About The Green Scene

Owner, Erin Haefele in her catering kitchen at the Green Scene

Erin Haefele, owner of Green Scene, lives in Walker with her husband Ryan – the wood-fired pizza, maple syrup guy who is often seen building something that Erin dreams up for the store. They have two children, Franny & Veritas and two eternally happy dogs, Al & Wes. 

Who We Are

Below is an article that appears in the 2019 Issue of Girlfriends Magazine, written by Dean Morril, Editor of The Pilot Independent Newspaper in Walker, MN.

Erin Haefele’s love of cooking and vegetables is literally rooted in her youth when she spent countless hours toiling in her grandpa’s garden and hanging out with him in the kitchen.

The Minnetonka High School graduate got her passion for cooking and working with vegetables and fruits in the kitchen at her grandfather Colbert Andrus’ Walker home. This is where Erin learned how to pick peppers, shuck peas and grow beets, and then how to prepare them.“I fell in love with it from an early age,” Erin recalls from her summers in Walker.

Erin, who attended Walker-Hackensack-Akeley School through second-grade, grew up in a family where food was the center of everything they did. Dinner was always at a table with a home-cooked meal.

Mary Andrus, Erin’s mother, is an accomplished cook, and it was her side of the family that had a passion for cooking. “Every party was about the food,” Erin remembers.

Fast forward several years, and the former University of Minnesota physical therapist student is an accomplished chef, caterer and business owner of The Green Scene in Walker who still has that same passion for fresh vegetables.“My cooking has always been veggie-centric. I’ve always been drawn to the seasonal cooking because of gardening,” Erin said.

After graduating from culinary school in Wisconsin, Erin began working with a couple of accomplished chefs. A few years later her career took a turn as she went from the kitchen to sales, selling restaurant equipment and supplies while continuing to cater on the side.“I did a lot of small dinner parties at people’s homes — whatever I could do to stay cooking, because when you love to cook you have to have a place to put all this food,” she explained

A move to the Campbell Soup Co. was followed by a promotion and transfer from Milwaukee back to St. Paul.

During her time in the Twin Cities Erin decided to move to organic foods. Preparing for a dinner party, she realized how the flavor was disappearing from vegetables bought in stores. She needed to buy some fresh vegetables, and a friend told her to try the produce at a nearby coop. Tasting an organic apple compared to a non-organic one instantly improved her cooking without doing anything special. “It was amazing!” she said. “Back when I was kid, everything in the garden was organic, it just wasn’t called organic.”After being in sales for six year, Erin literally woke up one morning and said to herself, “This is ridiculous. I’m selling a product that doesn’t mean anything to me.”

In 2003 she moved back up north to be near her mother and went to work for John Johnson in the kitchen at Tianna Country Club, Walker. Her first assignment was preparing food for the bridge ladies. Johnson gave her a budget and Erin tried out all her specialties.After about three years and a brief stint in real estate, she joined forces with Theresa Bilben, owner of Village Square restaurant, to start The Green Scene.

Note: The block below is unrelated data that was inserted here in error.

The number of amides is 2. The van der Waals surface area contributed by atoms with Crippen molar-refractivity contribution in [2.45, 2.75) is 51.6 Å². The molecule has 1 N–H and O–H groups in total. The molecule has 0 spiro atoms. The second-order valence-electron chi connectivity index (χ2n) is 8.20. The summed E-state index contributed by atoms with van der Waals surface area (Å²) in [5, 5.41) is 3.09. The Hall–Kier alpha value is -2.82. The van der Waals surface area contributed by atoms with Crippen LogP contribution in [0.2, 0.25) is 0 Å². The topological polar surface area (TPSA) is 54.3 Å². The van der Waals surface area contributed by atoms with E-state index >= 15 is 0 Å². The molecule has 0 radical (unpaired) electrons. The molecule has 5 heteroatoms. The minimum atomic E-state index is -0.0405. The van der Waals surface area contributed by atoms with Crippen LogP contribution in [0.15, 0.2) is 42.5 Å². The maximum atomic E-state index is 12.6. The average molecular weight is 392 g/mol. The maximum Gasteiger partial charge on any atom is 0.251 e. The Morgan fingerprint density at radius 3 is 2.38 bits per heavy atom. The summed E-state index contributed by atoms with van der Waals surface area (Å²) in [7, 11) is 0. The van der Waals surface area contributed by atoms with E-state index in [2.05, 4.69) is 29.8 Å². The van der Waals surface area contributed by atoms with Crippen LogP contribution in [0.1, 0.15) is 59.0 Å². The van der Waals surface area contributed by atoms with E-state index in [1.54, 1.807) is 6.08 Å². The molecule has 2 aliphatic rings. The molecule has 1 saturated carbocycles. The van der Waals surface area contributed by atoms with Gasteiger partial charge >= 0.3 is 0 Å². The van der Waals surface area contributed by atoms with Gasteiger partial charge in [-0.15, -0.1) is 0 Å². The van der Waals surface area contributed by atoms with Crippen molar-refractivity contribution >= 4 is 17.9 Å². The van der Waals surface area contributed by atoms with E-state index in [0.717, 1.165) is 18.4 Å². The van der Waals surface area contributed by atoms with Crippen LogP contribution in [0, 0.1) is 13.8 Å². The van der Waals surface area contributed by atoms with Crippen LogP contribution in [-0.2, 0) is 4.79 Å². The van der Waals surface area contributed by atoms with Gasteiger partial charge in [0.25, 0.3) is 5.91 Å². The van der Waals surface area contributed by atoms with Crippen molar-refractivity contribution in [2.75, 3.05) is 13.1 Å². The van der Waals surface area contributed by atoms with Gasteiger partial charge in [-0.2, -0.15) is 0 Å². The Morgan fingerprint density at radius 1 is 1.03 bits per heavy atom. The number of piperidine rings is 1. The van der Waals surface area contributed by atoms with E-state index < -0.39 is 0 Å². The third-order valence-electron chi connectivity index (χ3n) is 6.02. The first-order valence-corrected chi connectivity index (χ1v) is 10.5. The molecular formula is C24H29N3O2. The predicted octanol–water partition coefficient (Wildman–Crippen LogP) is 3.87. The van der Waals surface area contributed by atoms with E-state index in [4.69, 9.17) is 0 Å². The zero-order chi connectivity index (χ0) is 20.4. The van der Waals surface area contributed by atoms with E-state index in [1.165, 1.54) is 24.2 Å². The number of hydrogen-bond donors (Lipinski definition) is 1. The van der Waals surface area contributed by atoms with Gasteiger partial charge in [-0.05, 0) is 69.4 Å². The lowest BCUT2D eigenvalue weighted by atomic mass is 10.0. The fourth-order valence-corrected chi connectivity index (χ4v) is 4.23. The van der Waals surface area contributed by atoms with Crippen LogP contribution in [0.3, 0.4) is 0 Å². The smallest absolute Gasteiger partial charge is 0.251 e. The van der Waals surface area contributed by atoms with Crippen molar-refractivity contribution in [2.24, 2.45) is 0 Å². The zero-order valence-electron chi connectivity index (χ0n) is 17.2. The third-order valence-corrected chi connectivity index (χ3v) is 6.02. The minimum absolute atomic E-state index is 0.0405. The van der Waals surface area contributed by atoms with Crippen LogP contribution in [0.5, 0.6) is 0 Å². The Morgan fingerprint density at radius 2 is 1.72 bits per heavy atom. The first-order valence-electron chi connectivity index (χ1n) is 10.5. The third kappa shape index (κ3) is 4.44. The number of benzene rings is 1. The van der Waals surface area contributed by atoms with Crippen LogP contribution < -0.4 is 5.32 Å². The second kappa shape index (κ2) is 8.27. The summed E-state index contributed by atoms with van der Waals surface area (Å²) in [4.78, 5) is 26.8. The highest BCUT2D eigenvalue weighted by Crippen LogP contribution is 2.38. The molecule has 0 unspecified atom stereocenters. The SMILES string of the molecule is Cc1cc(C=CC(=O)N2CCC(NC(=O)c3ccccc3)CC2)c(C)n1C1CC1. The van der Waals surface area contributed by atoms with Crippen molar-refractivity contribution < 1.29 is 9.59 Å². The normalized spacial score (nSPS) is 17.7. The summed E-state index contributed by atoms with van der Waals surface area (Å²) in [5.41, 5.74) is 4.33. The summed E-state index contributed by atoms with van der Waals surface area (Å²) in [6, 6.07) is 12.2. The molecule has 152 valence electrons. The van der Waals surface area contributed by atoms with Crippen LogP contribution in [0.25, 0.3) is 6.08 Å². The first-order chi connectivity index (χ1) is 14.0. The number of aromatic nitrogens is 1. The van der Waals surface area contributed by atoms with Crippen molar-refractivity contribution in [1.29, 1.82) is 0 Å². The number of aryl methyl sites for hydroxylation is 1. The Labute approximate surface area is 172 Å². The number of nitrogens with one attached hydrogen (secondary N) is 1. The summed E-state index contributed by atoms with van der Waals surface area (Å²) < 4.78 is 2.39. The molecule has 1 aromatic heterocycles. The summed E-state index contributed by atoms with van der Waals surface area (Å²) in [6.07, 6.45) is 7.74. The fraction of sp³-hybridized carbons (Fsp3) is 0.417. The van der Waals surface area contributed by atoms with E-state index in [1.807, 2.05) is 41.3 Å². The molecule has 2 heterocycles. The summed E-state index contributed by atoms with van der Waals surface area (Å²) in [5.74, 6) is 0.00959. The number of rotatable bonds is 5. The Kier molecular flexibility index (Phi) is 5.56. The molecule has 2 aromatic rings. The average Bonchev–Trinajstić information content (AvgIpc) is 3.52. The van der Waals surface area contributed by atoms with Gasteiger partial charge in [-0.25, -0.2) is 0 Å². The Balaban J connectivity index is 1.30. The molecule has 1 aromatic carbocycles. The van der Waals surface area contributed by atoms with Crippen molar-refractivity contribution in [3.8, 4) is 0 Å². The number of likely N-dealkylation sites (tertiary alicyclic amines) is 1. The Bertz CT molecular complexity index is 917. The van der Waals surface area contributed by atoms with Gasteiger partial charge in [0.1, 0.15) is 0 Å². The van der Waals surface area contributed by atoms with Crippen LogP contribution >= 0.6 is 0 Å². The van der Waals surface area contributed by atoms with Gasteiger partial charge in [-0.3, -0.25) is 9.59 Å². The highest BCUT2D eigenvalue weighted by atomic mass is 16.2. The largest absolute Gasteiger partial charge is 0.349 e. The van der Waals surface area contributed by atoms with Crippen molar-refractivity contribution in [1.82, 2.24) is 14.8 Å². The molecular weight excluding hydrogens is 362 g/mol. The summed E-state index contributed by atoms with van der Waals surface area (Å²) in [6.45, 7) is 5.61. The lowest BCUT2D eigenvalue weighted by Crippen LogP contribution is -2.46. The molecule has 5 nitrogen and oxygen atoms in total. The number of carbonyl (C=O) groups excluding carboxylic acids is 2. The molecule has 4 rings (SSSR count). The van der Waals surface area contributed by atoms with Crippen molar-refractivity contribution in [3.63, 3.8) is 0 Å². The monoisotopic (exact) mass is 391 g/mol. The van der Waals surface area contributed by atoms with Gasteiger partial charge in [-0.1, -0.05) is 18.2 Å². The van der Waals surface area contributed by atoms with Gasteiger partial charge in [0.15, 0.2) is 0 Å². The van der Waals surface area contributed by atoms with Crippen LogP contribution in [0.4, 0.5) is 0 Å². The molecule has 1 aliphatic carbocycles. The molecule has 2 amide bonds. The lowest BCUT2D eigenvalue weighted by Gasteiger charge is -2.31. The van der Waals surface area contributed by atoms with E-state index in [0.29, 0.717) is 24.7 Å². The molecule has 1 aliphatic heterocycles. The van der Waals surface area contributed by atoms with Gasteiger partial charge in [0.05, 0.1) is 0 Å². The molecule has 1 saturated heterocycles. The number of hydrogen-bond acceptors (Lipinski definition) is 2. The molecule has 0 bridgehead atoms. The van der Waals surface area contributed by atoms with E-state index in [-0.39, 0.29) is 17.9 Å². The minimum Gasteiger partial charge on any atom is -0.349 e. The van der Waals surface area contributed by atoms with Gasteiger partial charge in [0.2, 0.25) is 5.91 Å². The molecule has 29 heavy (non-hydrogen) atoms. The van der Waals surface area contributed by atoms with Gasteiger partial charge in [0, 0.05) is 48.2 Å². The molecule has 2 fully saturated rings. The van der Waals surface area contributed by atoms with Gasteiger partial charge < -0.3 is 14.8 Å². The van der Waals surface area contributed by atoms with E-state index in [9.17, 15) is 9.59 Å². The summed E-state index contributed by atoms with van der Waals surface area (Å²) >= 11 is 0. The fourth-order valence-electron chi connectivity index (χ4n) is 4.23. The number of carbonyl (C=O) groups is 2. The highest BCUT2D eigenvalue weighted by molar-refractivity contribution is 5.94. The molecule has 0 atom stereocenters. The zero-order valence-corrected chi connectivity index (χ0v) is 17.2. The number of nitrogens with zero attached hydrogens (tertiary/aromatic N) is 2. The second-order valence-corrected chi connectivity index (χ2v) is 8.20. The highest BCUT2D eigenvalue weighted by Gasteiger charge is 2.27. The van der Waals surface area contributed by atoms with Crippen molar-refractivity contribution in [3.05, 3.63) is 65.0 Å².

How it Began

In 2009 Erin and Theresa began shopping for produce for a few friends at farmers’ markets in Hackensack and Bemidji.“It was just for fun; it was for our friends. We’d put the eight to 10 items in boxes with recipes,” she recalled.Then one day Erin came home and there were 25 coolers outside the garage!“ We didn’t know what we were going to do, so we started a business.”

Erin and Theresa began selling organic produce out of a garage one day a week for three hours, as per the city’s conditional use permit for their business, appropriately named The Green Scene.“It was pushing people out of their comfort zone, and we provided the recipes.  I didn’t realize people had never cooked kale. They didn’t even know what to do with it. So part of our mission was to introduce people to new and different produce, and to expand their cooking repertoire.” Before long Erin and Theresa were filling nearly 100 boxes a week, delivering to Brainerd, Nevis, Nisswa, Pequot Lakes and other locations. It was so overwhelming that a year later, Erin decided she could no longer work out of a garage and needed to have her own building with a commercial kitchen. So in 2011 she bought a building that once housed a Chinese restaurant. After remodeling, the new business opened later that year.

Erin describes The Green Scene as a “specialty food store, eatery, catering house and groceries focusing on fresh and local ingredients.” The fresh organic market features natural, local produce and groceries, grass-fed beef, hormone-free chicken, gluten-free bread, and more. It also features daily soup, salad and sandwich specials.She also doesn’t sellout-of-season produce because she believes that if it’s not from the farm to the table, it’s not worth it.

The Green Scene has evolved considerably since it first opened. It’s not really a grocery store, nor a deli, not just a caterer or farmer’s market, but a food hub. “It all centers around preparing good healthy food,” Erin said. “It’s about teaching people the basics.”The kitchen was intended to prepare items that were soon to expire, and to sell them. “We’ve seen that part of the business grow over the years and we now do more prepared foods.”

Over the summer months Erin and her staff have catered as many as three events in a weekend. They have done small parties but also graduations and weddings with 400 people. They also do custom orders for people who call in for something to-go.“I’d rather cook for 100 people. I just love the challenge of catering,” she noted.Erin and her staff will prepare anything, but her favorite is farm to table. “I love it when we’re doing weddings and I get to walk around the farmer’s market Thursday and buy all the produce that we’re going to be serving them. It’s picked on Wednesday by the vendors and we’re serving it on Saturday.”Whatever is fresh or in season is what Erin decides to prepare for that group. “We work our menus based on what is available.”